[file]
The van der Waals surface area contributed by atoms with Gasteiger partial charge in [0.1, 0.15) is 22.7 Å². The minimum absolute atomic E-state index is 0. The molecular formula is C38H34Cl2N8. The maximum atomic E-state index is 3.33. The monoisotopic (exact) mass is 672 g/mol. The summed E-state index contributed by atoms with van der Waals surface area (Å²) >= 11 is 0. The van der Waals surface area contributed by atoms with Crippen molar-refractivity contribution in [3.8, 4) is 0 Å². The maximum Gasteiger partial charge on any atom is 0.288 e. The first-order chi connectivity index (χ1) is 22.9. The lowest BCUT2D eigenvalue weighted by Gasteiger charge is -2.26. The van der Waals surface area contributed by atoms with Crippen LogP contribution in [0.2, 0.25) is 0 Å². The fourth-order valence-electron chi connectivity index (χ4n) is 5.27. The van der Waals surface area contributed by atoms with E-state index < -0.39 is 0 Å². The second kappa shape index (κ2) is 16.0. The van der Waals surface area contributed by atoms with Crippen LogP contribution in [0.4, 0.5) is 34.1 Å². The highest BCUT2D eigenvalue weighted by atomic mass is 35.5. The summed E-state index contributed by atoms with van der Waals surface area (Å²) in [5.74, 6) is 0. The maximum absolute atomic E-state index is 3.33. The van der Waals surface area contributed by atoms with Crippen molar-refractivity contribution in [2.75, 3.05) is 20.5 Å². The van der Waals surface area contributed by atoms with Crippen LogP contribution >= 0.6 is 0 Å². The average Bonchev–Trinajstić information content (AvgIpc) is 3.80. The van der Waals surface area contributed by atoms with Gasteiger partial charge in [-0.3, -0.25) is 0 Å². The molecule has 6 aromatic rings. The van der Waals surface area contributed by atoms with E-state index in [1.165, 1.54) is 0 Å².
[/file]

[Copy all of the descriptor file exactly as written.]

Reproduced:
The van der Waals surface area contributed by atoms with Gasteiger partial charge in [0.1, 0.15) is 22.7 Å². The minimum absolute atomic E-state index is 0. The molecular formula is C38H34Cl2N8. The maximum atomic E-state index is 3.33. The monoisotopic (exact) mass is 672 g/mol. The summed E-state index contributed by atoms with van der Waals surface area (Å²) >= 11 is 0. The van der Waals surface area contributed by atoms with Crippen molar-refractivity contribution in [3.8, 4) is 0 Å². The maximum Gasteiger partial charge on any atom is 0.288 e. The first-order chi connectivity index (χ1) is 22.9. The lowest BCUT2D eigenvalue weighted by Gasteiger charge is -2.26. The van der Waals surface area contributed by atoms with Crippen LogP contribution in [0.2, 0.25) is 0 Å². The fourth-order valence-electron chi connectivity index (χ4n) is 5.27. The van der Waals surface area contributed by atoms with E-state index < -0.39 is 0 Å². The second kappa shape index (κ2) is 16.0. The van der Waals surface area contributed by atoms with Crippen LogP contribution in [0.4, 0.5) is 34.1 Å². The highest BCUT2D eigenvalue weighted by atomic mass is 35.5. The summed E-state index contributed by atoms with van der Waals surface area (Å²) in [5.74, 6) is 0. The maximum absolute atomic E-state index is 3.33. The van der Waals surface area contributed by atoms with Crippen molar-refractivity contribution in [2.75, 3.05) is 20.5 Å². The van der Waals surface area contributed by atoms with Crippen LogP contribution >= 0.6 is 0 Å². The average Bonchev–Trinajstić information content (AvgIpc) is 3.80. The van der Waals surface area contributed by atoms with Gasteiger partial charge in [-0.3, -0.25) is 0 Å². The molecule has 6 aromatic rings. The van der Waals surface area contributed by atoms with E-state index in [1.165, 1.54) is 0 Å².